Justice after War

I’m no expert, but it seems to me that most discussion of Just War Theory has to do with the reasons for starting a war and how one should prosecute a war once it has begun. A new book from Catholic University Press focuses on a different problem: how the victor should behave when a war is over. Looks very interesting. The book is Justice after War: Jus Post Bellum in the 21st Century. The author is theologian David Chiwon Kwon (Seattle University). Here’s the publisher’s description:

Justice After War is aimed especially to both undergraduate and graduate students, as well as the general audience who want to understand the significance of a recent development within the just war tradition, namely, the increasing attention given to the category of jus post bellum (postwar justice and peace). While examining the interrelated challenges of moral and social norms in both political and legal domains, as well as church practices, this work proposes an innovative methodology for linking theology, ethics, and social science so that the ideal and the real can inform each other in the ethics of war and peacebuilding. The main task of this project, then, is to identify what the author views as three key themes of jus post bellum, and three practices that are essential to implementing jus post bellum immediately after a war: just policing, just punishment, and just political participation.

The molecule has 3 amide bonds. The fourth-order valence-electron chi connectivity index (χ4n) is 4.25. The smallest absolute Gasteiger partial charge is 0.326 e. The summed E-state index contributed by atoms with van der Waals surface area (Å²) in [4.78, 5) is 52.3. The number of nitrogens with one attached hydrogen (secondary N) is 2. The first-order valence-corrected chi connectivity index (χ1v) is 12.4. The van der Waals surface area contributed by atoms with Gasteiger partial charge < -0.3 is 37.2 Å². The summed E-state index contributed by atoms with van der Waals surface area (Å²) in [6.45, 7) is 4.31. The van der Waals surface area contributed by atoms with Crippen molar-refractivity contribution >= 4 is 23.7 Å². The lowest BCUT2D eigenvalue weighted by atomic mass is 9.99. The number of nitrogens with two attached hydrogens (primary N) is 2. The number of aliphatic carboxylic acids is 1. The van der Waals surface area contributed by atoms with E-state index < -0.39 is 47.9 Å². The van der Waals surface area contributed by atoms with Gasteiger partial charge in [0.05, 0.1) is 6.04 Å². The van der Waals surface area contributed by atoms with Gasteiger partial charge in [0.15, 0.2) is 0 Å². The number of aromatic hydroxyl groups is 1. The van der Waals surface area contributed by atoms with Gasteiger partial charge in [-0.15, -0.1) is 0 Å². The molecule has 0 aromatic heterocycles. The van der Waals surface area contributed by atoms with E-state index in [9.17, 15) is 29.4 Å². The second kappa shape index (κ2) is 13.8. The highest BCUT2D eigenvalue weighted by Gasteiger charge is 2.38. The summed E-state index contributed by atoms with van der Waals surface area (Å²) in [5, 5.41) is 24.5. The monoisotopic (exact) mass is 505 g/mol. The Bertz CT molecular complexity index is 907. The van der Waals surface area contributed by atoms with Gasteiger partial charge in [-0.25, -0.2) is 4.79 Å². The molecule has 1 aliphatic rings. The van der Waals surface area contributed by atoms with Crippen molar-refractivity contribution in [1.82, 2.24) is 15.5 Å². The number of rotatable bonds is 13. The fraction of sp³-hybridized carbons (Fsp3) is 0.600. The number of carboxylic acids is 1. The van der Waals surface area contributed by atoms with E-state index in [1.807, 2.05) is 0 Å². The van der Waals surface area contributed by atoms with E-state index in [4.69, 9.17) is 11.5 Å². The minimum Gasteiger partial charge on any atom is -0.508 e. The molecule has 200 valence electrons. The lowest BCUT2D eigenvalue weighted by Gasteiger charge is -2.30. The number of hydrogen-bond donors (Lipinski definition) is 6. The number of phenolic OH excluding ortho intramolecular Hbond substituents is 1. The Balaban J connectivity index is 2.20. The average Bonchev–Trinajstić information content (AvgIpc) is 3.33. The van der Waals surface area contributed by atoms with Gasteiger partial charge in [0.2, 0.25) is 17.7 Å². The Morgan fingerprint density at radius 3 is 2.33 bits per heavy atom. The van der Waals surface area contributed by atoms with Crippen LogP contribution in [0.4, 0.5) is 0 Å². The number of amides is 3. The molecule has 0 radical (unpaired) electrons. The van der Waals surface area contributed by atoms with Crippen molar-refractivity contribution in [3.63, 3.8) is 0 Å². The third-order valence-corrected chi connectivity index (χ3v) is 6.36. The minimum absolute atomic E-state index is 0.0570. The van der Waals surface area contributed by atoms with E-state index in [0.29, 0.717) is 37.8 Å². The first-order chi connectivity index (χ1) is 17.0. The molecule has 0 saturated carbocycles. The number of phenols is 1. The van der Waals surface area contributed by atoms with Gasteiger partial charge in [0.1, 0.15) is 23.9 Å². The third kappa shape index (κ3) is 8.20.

David Kwon endeavors to challenge the view of those who suggest that reconciliation, mainly political reconciliation, is the foremost ambition of jus post bellum. Instead, he attempts to justify the proposition that achieving just policing, just punishment, and just political participation are essential to building a just peace, a peace in which the fundamental characteristic must be human security. It thus demonstrates that human security is an oft-neglected theme in the recent discourse of moral theologians and that a more balanced understanding of jus post bellum will direct attention to the elements composing human security in a postwar context.